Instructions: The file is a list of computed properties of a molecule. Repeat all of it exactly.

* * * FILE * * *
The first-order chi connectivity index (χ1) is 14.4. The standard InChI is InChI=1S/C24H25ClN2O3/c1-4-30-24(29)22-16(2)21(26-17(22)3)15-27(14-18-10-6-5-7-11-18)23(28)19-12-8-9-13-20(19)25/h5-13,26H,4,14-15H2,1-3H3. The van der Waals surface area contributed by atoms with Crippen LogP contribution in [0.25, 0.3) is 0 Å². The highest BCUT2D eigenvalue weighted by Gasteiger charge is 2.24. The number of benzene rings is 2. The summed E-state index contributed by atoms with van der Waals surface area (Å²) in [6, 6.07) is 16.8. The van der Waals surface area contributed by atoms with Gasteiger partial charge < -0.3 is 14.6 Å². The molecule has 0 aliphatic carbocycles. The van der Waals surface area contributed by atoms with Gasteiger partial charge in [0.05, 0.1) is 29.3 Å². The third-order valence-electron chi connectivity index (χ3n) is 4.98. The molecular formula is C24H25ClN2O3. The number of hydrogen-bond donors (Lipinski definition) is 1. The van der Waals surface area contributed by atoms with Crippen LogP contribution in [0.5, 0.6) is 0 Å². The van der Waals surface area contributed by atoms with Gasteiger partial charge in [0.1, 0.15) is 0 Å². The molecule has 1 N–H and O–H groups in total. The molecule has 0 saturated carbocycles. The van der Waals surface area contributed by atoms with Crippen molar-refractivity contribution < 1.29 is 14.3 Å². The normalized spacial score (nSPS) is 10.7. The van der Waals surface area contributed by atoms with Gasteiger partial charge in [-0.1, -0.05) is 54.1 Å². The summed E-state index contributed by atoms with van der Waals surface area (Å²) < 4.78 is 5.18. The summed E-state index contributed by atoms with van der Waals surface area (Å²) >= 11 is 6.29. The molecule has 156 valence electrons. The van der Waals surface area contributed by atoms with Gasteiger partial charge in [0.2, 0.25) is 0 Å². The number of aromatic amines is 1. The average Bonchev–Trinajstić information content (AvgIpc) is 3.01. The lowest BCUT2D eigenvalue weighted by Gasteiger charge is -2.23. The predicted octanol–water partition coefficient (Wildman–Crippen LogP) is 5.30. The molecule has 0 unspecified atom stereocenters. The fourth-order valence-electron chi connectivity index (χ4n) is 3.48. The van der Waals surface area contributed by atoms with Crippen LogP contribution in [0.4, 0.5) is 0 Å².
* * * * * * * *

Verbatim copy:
The first-order chi connectivity index (χ1) is 14.4. The standard InChI is InChI=1S/C24H25ClN2O3/c1-4-30-24(29)22-16(2)21(26-17(22)3)15-27(14-18-10-6-5-7-11-18)23(28)19-12-8-9-13-20(19)25/h5-13,26H,4,14-15H2,1-3H3. The van der Waals surface area contributed by atoms with Crippen LogP contribution in [0.25, 0.3) is 0 Å². The highest BCUT2D eigenvalue weighted by Gasteiger charge is 2.24. The number of benzene rings is 2. The summed E-state index contributed by atoms with van der Waals surface area (Å²) in [6, 6.07) is 16.8. The van der Waals surface area contributed by atoms with Gasteiger partial charge < -0.3 is 14.6 Å². The molecule has 0 aliphatic carbocycles. The van der Waals surface area contributed by atoms with Gasteiger partial charge in [0.05, 0.1) is 29.3 Å². The third-order valence-electron chi connectivity index (χ3n) is 4.98. The molecular formula is C24H25ClN2O3. The number of hydrogen-bond donors (Lipinski definition) is 1. The van der Waals surface area contributed by atoms with Crippen LogP contribution in [0.5, 0.6) is 0 Å². The van der Waals surface area contributed by atoms with Gasteiger partial charge in [0.1, 0.15) is 0 Å². The molecule has 1 N–H and O–H groups in total. The molecule has 0 saturated carbocycles. The van der Waals surface area contributed by atoms with Crippen molar-refractivity contribution < 1.29 is 14.3 Å². The normalized spacial score (nSPS) is 10.7. The van der Waals surface area contributed by atoms with Gasteiger partial charge in [-0.1, -0.05) is 54.1 Å². The summed E-state index contributed by atoms with van der Waals surface area (Å²) < 4.78 is 5.18. The summed E-state index contributed by atoms with van der Waals surface area (Å²) >= 11 is 6.29. The molecule has 156 valence electrons. The van der Waals surface area contributed by atoms with Gasteiger partial charge in [0.2, 0.25) is 0 Å². The number of aromatic amines is 1. The average Bonchev–Trinajstić information content (AvgIpc) is 3.01. The lowest BCUT2D eigenvalue weighted by Gasteiger charge is -2.23. The predicted octanol–water partition coefficient (Wildman–Crippen LogP) is 5.30. The molecule has 0 unspecified atom stereocenters. The fourth-order valence-electron chi connectivity index (χ4n) is 3.48. The van der Waals surface area contributed by atoms with Crippen LogP contribution in [0.4, 0.5) is 0 Å².